* Georgia Power to retire over 2,000 MW
* Retirements due environmental rules and cheap gas
* Company to convert some coal plants to gas, biomass
Jan 7 (Reuters) - Georgia Power said on Monday it plans to seek approval from Georgia regulators to retire 15 coal-, oil- and natural gas-fired power plants in the state totaling 2,061 megawatts (MW) due primarily to the high cost of meeting stricter federal environmental regulations.
Over the past few years, U.S. generating companies have announced plans to shut about 40,000 MW of older coal-fired power plants as low natural gas prices have made it uneconomic for the generators to spend millions to upgrade the plants' emissions systems to meet the latest federal and state environmental rules.
In a press release, Georgia Power, the biggest unit of U.S. power company Southern Co, said it wanted to shut units 3 and 4 at Plant Branch in Putnam County; units 1-5 at Plant Yates in Coweta County; units 1 and 2 at Plant McManus in Glynn County; units 1-4 at Plant Kraft in Chatham County; and units 2 and 3 at Boulevard in Chatham County.
The company said it plans to file its updated Integrated Resource Plan (IRP) with Georgia's utility regulators on Jan. 31.
Units 3-4 at Branch, units 1-5 at Yates and units 1-3 at Kraft are coal-fired units. Kraft Unit 4 and Boulevard 2 and 3 are fired by natural gas and oil. McManus units 1-2 are oil-fired.
The company said it expects to ask to retire the units, other than Kraft 1-4, by the April 16, 2015, effective date of the U.S. Environmental Protection Agency's (EPA) Mercury and Air Toxics (MATS) rule.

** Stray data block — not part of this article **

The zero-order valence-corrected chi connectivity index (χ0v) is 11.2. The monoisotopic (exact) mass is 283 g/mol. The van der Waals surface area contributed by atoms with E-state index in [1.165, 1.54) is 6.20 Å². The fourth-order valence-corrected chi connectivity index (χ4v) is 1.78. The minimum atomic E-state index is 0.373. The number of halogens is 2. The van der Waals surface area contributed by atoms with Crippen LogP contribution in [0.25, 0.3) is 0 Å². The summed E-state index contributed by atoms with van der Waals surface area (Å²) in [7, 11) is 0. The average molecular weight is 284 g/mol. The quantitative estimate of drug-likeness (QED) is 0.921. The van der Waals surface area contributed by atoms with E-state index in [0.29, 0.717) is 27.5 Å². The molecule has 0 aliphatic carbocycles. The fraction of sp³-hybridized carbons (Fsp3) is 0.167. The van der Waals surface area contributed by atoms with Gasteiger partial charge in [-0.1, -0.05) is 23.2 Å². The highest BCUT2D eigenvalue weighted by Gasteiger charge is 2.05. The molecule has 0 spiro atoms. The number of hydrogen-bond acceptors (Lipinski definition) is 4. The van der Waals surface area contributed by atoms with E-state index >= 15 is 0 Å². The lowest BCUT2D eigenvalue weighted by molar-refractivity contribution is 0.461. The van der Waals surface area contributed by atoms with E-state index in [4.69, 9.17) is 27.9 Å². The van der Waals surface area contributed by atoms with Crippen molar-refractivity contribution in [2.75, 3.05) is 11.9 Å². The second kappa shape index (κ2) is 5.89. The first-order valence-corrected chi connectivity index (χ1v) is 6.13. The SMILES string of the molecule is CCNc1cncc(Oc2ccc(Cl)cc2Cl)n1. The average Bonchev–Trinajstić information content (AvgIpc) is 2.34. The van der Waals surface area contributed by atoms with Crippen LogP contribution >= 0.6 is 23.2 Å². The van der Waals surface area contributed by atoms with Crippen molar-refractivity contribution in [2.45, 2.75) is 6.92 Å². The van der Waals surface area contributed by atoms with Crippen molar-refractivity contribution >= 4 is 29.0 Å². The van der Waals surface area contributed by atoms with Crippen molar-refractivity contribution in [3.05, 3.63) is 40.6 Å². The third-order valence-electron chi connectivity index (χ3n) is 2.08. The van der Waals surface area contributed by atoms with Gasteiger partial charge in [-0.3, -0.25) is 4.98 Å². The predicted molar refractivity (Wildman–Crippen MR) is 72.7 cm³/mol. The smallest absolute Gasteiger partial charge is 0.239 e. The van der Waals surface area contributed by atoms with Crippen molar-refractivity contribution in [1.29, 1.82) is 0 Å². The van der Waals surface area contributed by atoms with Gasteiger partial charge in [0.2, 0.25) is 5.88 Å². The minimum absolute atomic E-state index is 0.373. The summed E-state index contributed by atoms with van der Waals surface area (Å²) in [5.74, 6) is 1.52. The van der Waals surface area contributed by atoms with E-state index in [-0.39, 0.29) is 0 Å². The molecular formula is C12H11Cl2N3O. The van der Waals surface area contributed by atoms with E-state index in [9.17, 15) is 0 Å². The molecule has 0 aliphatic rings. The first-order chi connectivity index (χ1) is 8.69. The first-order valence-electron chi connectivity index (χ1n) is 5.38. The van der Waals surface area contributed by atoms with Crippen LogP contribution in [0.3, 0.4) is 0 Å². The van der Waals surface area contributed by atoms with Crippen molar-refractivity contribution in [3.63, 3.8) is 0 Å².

The company said it expects to seek a one-year extension of the MATS compliance date for Plant Kraft and retire those units by April 16, 2016. Georgia Power said it expects the state Public Service Commission (PSC) to vote on the company's request in the summer of 2013.
The company said several factors, including the cost to comply with existing and future environmental regulations, recent and forecasted economic conditions, and lower natural gas prices contributed to its decision to close these units.
"We are in the midst of a significant transition in our fleet that will result in a more diverse fuel portfolio - including nuclear, 21st century coal, natural gas, renewables and energy efficiency - to ensure we maintain our commitment for generations to come," Georgia Power President and CEO Paul Bowers said in the release.
The company said it will also request that units 6 and 7 at Plant Yates switch from coal to natural gas, and Unit 1 at Plant McIntosh, near Savannah, switch from Central Appalachian coal to Powder River Basin coal.
The company said the conversion at Plant Mitchell Unit 3, in Albany, from coal to biomass cannot be completed before 2017. The company said it will base its decision to move forward with the conversion based on expected EPA rules.
For the rest of its fleet, including the units at plants Bowen, Hammond, Scherer and Wansley, Georgia Power said it is already installing additional environmental controls to comply with the environmental rules.
Georgia Power said it received approval in 2012 to retire Plant Branch units 1 and 2, which total 569 MW, effective Dec. 31, 2013 and Oct. 1, 2013, respectively; and Unit 4C at Plant Mitchell in Albany, totaling 33 MW, effective March 26, 2012.
Georgia Power currently operates 11,387 MW of coal-fueled generation at 10 plants across the state. Overall, the company has 18,623 MW of capacity, including nuclear, natural gas and hydro generation.
Georgia Power serves 2.4 million customers in Georgia.